Swiss Verein

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A Swiss association ("Verein" in German, "association" in French, "associazione" in Italian) is a legal structure in Swiss law, defined in the civil code (Part one, title two, chapter two). It is similar to the Anglo-American voluntary association. Unlike in Germany, a Swiss association does not need to be registered in order to have a separate legal personality.[1] It must be registered if it "conducts a commercial operation".[2] An association can serve as a non-profit organization (NPO) or non-governmental organization (NGO) and this form is used by several Swiss sections of international NGOs such as Amnesty International, and the World Wildlife Fund, by business firms (see below) or by international organizations such as the Fédération Internationale de Football Association (FIFA). The form can also be used by political parties and alliances, such as trade unions.

As the establishment of an association involves only little paperwork and no registration or fees, it is an important legal form in Switzerland[1] and often used by groups such as sport and social clubs.[1] It has also become a useful form for multiparty business organizations. The only requirement is that prior to the establishment, two persons draw up bylaws and appoint the organs of the association (such as the board and the auditors).[3]

Commercial organizations[edit]

The association can also be used as a legal form for a business organization consisting of a number of independent offices, each of which has limited liability vis-à-vis the others.[3] The form is often used by multinational professional firms to limit their global accountability.[3] One advantage to the Verein structure is that because control of the firm is decentralized, offices are only bound by regulators in their country. For instance, non-US offices of accounting firms in a Verein structure are not bound by Securities and Exchange Commission subpoenas from the United States.[3]

Since the assets and earnings of a Swiss association are controlled by the member firms, Swiss association borrowers should provide a lender with guarantees from member firms or backup letters of credit.

Several court cases against accounting firms have attempted to use vicarious liability and veil piercing arguments to find liability for the association based on a member's activities. Only one such argument has been successful in American courts: see Cromer Fin., Ltd. v. Berger, 2002 U.S. Dist. LEXIS 7782 (S.D.N.Y. 2002) (parent association may be liable for office's securities fraud based on agency doctrine). Most associations now expressly note their status on web sites, e-mails and letterhead in order to prevent future arguments based on agency.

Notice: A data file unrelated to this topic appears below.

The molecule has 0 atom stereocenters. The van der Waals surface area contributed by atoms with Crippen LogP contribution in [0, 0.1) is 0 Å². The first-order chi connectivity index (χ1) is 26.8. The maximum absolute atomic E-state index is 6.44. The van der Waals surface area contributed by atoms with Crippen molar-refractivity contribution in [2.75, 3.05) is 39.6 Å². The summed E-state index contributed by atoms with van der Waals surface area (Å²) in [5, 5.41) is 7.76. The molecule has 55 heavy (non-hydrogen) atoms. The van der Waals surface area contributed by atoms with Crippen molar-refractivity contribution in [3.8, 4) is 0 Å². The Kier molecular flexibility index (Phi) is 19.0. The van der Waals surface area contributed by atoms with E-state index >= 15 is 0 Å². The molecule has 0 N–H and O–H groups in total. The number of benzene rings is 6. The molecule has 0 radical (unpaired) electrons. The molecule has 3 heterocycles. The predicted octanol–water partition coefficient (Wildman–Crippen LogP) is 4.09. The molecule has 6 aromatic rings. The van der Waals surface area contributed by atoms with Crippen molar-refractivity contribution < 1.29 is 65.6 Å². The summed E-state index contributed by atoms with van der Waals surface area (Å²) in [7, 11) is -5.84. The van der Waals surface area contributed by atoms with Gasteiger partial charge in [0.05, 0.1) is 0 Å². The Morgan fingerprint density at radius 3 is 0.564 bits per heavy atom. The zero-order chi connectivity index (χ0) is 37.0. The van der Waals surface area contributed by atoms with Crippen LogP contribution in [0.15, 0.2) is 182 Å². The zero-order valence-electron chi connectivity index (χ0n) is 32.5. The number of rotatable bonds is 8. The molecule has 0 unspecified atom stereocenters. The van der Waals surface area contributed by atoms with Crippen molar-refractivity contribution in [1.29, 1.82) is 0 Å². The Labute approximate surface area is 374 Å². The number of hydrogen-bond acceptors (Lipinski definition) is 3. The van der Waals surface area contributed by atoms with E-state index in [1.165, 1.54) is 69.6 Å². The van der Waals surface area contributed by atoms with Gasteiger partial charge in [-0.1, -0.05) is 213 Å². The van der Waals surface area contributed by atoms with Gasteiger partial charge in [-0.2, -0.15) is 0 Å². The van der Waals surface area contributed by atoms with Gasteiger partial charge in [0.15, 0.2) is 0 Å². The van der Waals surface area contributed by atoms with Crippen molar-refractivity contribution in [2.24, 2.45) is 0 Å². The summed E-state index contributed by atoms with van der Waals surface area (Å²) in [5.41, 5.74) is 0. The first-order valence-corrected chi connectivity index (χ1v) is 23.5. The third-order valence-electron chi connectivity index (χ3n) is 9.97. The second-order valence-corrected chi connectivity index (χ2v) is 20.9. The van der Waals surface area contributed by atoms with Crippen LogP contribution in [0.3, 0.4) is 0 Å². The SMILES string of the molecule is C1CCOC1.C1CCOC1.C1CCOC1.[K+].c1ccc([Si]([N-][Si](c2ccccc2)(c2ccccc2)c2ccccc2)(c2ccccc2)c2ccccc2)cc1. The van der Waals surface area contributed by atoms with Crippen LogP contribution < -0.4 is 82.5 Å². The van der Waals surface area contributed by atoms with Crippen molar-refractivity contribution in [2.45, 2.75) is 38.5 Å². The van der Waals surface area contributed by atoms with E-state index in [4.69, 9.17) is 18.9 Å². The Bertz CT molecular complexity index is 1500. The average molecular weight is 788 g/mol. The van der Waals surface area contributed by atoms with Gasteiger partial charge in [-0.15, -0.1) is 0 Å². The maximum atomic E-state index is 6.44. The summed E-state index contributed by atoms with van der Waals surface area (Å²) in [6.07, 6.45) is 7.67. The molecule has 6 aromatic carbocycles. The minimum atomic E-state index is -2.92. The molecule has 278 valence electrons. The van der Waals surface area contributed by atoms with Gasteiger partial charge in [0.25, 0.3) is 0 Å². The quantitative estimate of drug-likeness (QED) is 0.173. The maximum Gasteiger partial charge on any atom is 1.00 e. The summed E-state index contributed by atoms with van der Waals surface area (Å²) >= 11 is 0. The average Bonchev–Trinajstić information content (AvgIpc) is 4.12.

The Swiss verein is similar to the European Economic Interest Grouping (EEIG), but differs in that EEIG member firms share their liabilities while verein member firms maintain separate liabilities.[3]

Law firms[edit]

Baker & McKenzie was the first major law firm to become a Swiss verein, in 2004. Since 2009, Swiss vereins have been used in several mergers of large multinational law firms, as they allow regional profit pools and their related tax, accounting and partner compensation systems to remain separate while allowing strategy, branding, information technology and other core functions to be shared between the constituent partnerships.[4] The main disadvantage of the verein structure is that profits cannot be shared between constituent partnerships, which removes incentives for partners to share clients and work between the member partnerships.[4] Most law firms as vereins overcome this problem by sharing costs in return for work referrals, which allows for the indirect sharing of profits.[3]

Vereins are usually consolidated as single firms in law firm revenue and headcount rankings such as The American Lawyer's "AmLaw 100," while international referral networks such as Lex Mundi and informal "best friends" alliances are usually not consolidated for this purpose. However, some law firm vereins such as DLA Piper have minimal financial integration and primarily serve as referral relationships.[5]

Vereins in the legal industry also face peculiar ethical issues. The cost sharing between verein members often has the economic effect of splitting fees between member firms in cases where work is referred between them, even though revenue sharing between such member firms is often prohibited (this restriction being one of the major considerations underlying the verein structure). The details of cost sharing are not always clearly disclosed to clients and may result in higher fees than what would be charged outside of the verein relationship.[6]

As of 2014, there are seven major law firms structured as Swiss vereins, each averaging 3,100 attorneys and 46 offices in 33 countries (DLA Piper and Baker McKenzie being the two largest law firms worldwide by lawyer headcount):[7]

Accounting firms[edit]

Accounting firms structured as Swiss associations include:

See also[edit]

References[edit]

  1. ^ a b c Hasselback, Drew (16 November 2010). "More on the Swiss Verein system". Financial Post. 
  2. ^ "210 Swiss Civil Code, Art. 61". Retrieved 18 February 2014. 
  3. ^ a b c d e f Johnson, Chris (7 March 2013). "Vereins: The new structure for global firms". The American Lawyer. 
  4. ^ a b Enter the Swiss Verein: 21st-century global platform or just the latest fad? By Nick Jarrett-Kerr and Ed Wesemann.
  5. ^ Kalis, Peter (2 May 2011). "The Am Law 100: Grand Illusion". AmLaw Daily. Retrieved 4 December 2014. 
  6. ^ Reeser, Edwin B. (1 October 2013). "Are verein-style law firms ignoring fee-splitting ethics rules?". ABA Journal. Retrieved 4 December 2014. 
  7. ^ Simpson, Jake (3 August 2014). "Verein Tie-Ups Gain Allure As Firms Eye Global Expansion". Law360. Retrieved 4 December 2014.